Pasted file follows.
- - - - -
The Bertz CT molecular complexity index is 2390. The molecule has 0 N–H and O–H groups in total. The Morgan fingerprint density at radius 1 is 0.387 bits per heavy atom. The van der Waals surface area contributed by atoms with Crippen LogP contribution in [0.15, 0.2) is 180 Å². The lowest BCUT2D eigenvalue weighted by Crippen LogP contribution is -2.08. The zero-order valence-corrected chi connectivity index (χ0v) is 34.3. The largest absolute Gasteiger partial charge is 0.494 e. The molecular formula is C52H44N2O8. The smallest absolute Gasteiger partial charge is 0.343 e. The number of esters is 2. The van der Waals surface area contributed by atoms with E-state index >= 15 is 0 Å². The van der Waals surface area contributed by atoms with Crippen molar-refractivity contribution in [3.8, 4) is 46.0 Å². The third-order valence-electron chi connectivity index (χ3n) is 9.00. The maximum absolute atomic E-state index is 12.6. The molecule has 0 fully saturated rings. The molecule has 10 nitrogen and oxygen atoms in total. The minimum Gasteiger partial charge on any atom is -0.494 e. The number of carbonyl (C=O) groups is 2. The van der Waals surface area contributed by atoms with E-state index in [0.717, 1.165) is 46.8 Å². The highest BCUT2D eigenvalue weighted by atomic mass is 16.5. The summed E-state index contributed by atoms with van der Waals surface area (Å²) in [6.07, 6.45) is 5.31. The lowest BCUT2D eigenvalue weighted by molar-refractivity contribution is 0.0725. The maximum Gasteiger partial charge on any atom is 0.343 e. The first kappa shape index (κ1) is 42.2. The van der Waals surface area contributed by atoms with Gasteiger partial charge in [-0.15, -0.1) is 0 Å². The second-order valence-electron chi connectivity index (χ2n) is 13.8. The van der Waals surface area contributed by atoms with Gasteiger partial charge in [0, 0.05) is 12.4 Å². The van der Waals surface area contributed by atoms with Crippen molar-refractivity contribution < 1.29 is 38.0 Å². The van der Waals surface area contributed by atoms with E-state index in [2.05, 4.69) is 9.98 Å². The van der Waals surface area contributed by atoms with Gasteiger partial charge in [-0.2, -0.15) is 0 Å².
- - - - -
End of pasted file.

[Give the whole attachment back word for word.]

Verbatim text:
The Bertz CT molecular complexity index is 2390. The molecule has 0 N–H and O–H groups in total. The Morgan fingerprint density at radius 1 is 0.387 bits per heavy atom. The van der Waals surface area contributed by atoms with Crippen LogP contribution in [0.15, 0.2) is 180 Å². The lowest BCUT2D eigenvalue weighted by Crippen LogP contribution is -2.08. The zero-order valence-corrected chi connectivity index (χ0v) is 34.3. The largest absolute Gasteiger partial charge is 0.494 e. The molecular formula is C52H44N2O8. The smallest absolute Gasteiger partial charge is 0.343 e. The number of esters is 2. The van der Waals surface area contributed by atoms with E-state index >= 15 is 0 Å². The van der Waals surface area contributed by atoms with Crippen molar-refractivity contribution in [3.8, 4) is 46.0 Å². The third-order valence-electron chi connectivity index (χ3n) is 9.00. The maximum absolute atomic E-state index is 12.6. The molecule has 0 fully saturated rings. The molecule has 10 nitrogen and oxygen atoms in total. The minimum Gasteiger partial charge on any atom is -0.494 e. The number of carbonyl (C=O) groups is 2. The van der Waals surface area contributed by atoms with E-state index in [0.717, 1.165) is 46.8 Å². The highest BCUT2D eigenvalue weighted by atomic mass is 16.5. The summed E-state index contributed by atoms with van der Waals surface area (Å²) in [6.07, 6.45) is 5.31. The lowest BCUT2D eigenvalue weighted by molar-refractivity contribution is 0.0725. The maximum Gasteiger partial charge on any atom is 0.343 e. The first kappa shape index (κ1) is 42.2. The van der Waals surface area contributed by atoms with Gasteiger partial charge in [-0.15, -0.1) is 0 Å². The second-order valence-electron chi connectivity index (χ2n) is 13.8. The van der Waals surface area contributed by atoms with Gasteiger partial charge in [0, 0.05) is 12.4 Å². The van der Waals surface area contributed by atoms with Crippen molar-refractivity contribution < 1.29 is 38.0 Å². The van der Waals surface area contributed by atoms with E-state index in [2.05, 4.69) is 9.98 Å². The van der Waals surface area contributed by atoms with Gasteiger partial charge in [-0.2, -0.15) is 0 Å².